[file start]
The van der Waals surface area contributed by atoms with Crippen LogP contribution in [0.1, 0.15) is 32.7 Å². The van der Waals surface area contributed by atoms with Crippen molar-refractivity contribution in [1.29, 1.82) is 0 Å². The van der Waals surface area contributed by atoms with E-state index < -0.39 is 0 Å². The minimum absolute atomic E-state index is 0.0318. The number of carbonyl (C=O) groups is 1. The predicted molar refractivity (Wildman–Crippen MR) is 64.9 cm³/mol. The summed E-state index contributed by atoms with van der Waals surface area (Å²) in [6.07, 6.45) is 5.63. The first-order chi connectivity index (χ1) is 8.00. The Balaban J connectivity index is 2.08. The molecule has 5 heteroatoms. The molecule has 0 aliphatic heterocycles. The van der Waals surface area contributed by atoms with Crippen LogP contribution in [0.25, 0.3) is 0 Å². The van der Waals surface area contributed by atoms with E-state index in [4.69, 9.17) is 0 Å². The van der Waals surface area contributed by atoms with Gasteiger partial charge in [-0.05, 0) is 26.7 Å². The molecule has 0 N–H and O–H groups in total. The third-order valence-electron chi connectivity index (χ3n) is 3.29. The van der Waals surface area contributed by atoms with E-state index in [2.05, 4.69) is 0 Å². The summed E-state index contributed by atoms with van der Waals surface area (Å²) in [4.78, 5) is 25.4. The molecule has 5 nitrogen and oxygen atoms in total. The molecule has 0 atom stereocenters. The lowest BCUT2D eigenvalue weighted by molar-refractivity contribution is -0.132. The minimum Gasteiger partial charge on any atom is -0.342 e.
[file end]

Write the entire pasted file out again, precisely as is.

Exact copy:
The van der Waals surface area contributed by atoms with Crippen LogP contribution in [0.1, 0.15) is 32.7 Å². The van der Waals surface area contributed by atoms with Crippen molar-refractivity contribution in [1.29, 1.82) is 0 Å². The van der Waals surface area contributed by atoms with E-state index < -0.39 is 0 Å². The minimum absolute atomic E-state index is 0.0318. The number of carbonyl (C=O) groups is 1. The predicted molar refractivity (Wildman–Crippen MR) is 64.9 cm³/mol. The summed E-state index contributed by atoms with van der Waals surface area (Å²) in [6.07, 6.45) is 5.63. The first-order chi connectivity index (χ1) is 8.00. The Balaban J connectivity index is 2.08. The molecule has 5 heteroatoms. The molecule has 0 aliphatic heterocycles. The van der Waals surface area contributed by atoms with Crippen LogP contribution in [0.25, 0.3) is 0 Å². The van der Waals surface area contributed by atoms with E-state index in [4.69, 9.17) is 0 Å². The van der Waals surface area contributed by atoms with Gasteiger partial charge in [-0.05, 0) is 26.7 Å². The molecule has 0 N–H and O–H groups in total. The third-order valence-electron chi connectivity index (χ3n) is 3.29. The van der Waals surface area contributed by atoms with E-state index in [2.05, 4.69) is 0 Å². The summed E-state index contributed by atoms with van der Waals surface area (Å²) in [4.78, 5) is 25.4. The molecule has 5 nitrogen and oxygen atoms in total. The molecule has 0 atom stereocenters. The lowest BCUT2D eigenvalue weighted by molar-refractivity contribution is -0.132. The minimum Gasteiger partial charge on any atom is -0.342 e.